Oesophagostomy tube placement is a common occurrence in veterinary practice and indicated in cases where nutritional support may be required for weeks or months. They are used to administer nutrition in the anorexic patient or those where oral feeding is contraindicated. They are contraindicated in patients with oesophageal disorders, delayed gastric emptying and vomiting.
Recognised complications from oesophageal tube placement includes general anaesthesia risk, infection at the stoma site, jugular vein disruption during placement or dislodging of the tube due to vomiting or regurgitation.
This study was undertaken to ascertain if placement methodology impacted on post placement complications or development of infection at the stoma site.
Only cats and dogs having oesophageal feeding tubes placed as part of their clinical care were recruited for this study. Standardised information was recorded both during and after placement.
All feeding tubes were placed by Veterinary Surgeons under general anaesthesia in either left or right lateral recumbency and in line with current standard operating procedure guidelines, ensuring standardisation of placement within hospital areas.
Post-operative care of oesophageal feeding tubes was standardised and performed daily by a registered Veterinary Nurse (RVN), VS or student under the direct supervision of an RVN or VS. The condition of the tube and stoma was observed and evaluated daily using a stoma score designed for this study. This was recorded for 7 days post placement or less if the patient was discharged; the tube was displaced or removed.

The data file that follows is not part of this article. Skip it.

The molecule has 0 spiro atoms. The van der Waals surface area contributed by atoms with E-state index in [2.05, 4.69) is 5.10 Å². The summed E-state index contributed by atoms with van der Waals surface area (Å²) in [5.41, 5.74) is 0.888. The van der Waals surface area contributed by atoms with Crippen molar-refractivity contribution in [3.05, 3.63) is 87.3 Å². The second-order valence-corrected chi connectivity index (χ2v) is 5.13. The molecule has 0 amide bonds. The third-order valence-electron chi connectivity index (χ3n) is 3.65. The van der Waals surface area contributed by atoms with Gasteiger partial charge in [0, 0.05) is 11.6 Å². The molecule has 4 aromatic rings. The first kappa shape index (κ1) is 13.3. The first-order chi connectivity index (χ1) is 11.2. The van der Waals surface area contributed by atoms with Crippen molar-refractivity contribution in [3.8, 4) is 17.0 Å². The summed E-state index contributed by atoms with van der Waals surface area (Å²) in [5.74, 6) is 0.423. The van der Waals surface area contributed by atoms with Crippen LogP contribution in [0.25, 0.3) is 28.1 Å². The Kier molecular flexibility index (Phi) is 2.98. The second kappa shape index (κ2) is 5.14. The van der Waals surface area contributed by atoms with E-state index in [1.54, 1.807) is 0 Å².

In this study, no serious complications associated with oesophagostomy tube placement were identified. There were no situations where it was necessary to remove the oesophagostomy tube on veterinary recommendation due to concern relating to stoma site infection.
From a clinical perspective the results of this study demonstrate that the placement protocol used is safe and the risk of minor complication associated with oesophageal tube placement is very low. It is common for there to be mild reaction around the stoma site, but this is typically self-limiting and does not require intervention beyond daily oesophagostomy stoma site care. There is no evidence to suggest a change to current placement protocol.